AB 2774 Description and Implications

Posted on: 25th January, 2013

AB 2774 – Another reason savvy employer’s rely on Fast Response Onsite Testing (FROST) to provide respiratory protection and hearing conservation compliance programs. This relatively new bill greatly increases the exposure and fines for California employers. Teamed with FROST, California employers can rest assured that their workforce is safe and compliant.

On September 30, 2010, California Governor Schwarzenegger signed legislation that increases the ability of the California Division of Occupational Safety and Health (“Cal/OSHA”) to issue citations to employers for “serious violations” of occupational safety and health standards. The bill, AB 2774, makes significant statutory changes that have important ramifications for employers subject to enforcement by Cal/OSHA. AB 2774 expands the definition of “serious violation” set forth in California Labor Code section 6432.

AB 2774 expands the definition of “serious violation” set forth in California Labor Code section 6432. The bill also establishes a rebuttable presumption that a serious violation has occurred in certain circumstances, and enables Cal/OSHA to rely on the testimony of its inspectors to prove the existence of serious violations. AB 2774 takes effect on January 1, 2011. Expanded Definition of “Serious Violation”

California law currently specifies that a serious violation exists “if there is a substantial probability that death or serious physical harm could result from a violation.” Labor Code § 6432(a). AB 2774 relaxes this standard in two ways: it eases the “substantial probability” requirement and it expands the definition of “serious physical harm.”

Under existing law, “substantial probability” refers to “the probability that death or serious physical harm will result assuming an accident or exposure occurs as a result of the violation.” Labor Code section 6432(c). The Appeals Board has interpreted this requirement to mean that Cal/OSHA must prove that death or serious injury is “more likely than not” to result from the violative condition.

AB 2774 changes the “substantial probability” requirement to “a realistic possibility that death or serious physical harm could result from the actual hazard created by the violation.” The “realistic possibility” standard is not defined in the bill or elsewhere in the Labor Code, but it is clear from the legislative history that the new standard is intended to be a significantly lower likelihood of occurrence of death or serious physical harm than required under existing law.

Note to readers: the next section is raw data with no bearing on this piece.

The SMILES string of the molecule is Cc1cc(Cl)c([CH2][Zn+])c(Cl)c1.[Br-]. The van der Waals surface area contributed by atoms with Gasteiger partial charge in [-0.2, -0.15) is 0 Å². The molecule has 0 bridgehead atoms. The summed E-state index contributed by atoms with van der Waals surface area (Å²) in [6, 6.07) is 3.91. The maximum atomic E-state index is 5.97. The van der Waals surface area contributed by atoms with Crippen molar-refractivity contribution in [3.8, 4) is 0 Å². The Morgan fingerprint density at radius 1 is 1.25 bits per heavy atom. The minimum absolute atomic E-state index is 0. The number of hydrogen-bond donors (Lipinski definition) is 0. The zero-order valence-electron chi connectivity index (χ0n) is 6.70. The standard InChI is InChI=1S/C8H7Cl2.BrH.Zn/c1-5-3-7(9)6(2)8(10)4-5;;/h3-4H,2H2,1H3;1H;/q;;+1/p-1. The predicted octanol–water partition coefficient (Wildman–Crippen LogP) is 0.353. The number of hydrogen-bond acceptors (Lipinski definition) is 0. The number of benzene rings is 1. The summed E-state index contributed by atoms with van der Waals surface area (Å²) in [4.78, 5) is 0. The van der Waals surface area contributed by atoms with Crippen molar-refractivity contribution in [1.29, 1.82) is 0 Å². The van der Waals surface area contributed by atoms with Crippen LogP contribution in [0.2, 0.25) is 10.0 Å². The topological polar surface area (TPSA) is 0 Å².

Key Implications
Enactment of AB 2774 has the following key implications for employers subject to Cal/OSHA enforcement:

  • The number of citations for serious violations issued by Cal/OSHA is likely to increase, along with attendant penalties, in part because of the expanded definition of “serious physical harm.” This effect will be greatest in cases where an accident results in hospitalization of an employee for less than one day.
  • The proportion of citations that Cal/OSHA classifies as “serious” (as opposed to regulatory or general) is likely to increase from the 2009 level of approximately 19% and may approach the 43% national average for other delegated state programs.
  • Successful employer appeals of citations for serious violations will be more difficult, in part because the standard to overcome the rebuttable presumption is high and because Cal/OSHA will be able to provide the existence of serious violations based only on inspector testimony.
  • Employers may need to provide expert witness testimony to counter testimony by Cal/OSHA inspectors.
  • Claims made by injured employees for “serious and willful” injuries and corresponding increases in workers compensation benefits are likely to increase along with the number of citations for serious violations.
  • By establishing a process for communication between Cal/OSHA and employers prior to issuance of a citation for a serious violation, the bill should provide greater consistency and predictability for employers with respect to when violations will be classified as serious.
  • Employers are likely to pursue litigation to clarify the new standards established by the bill.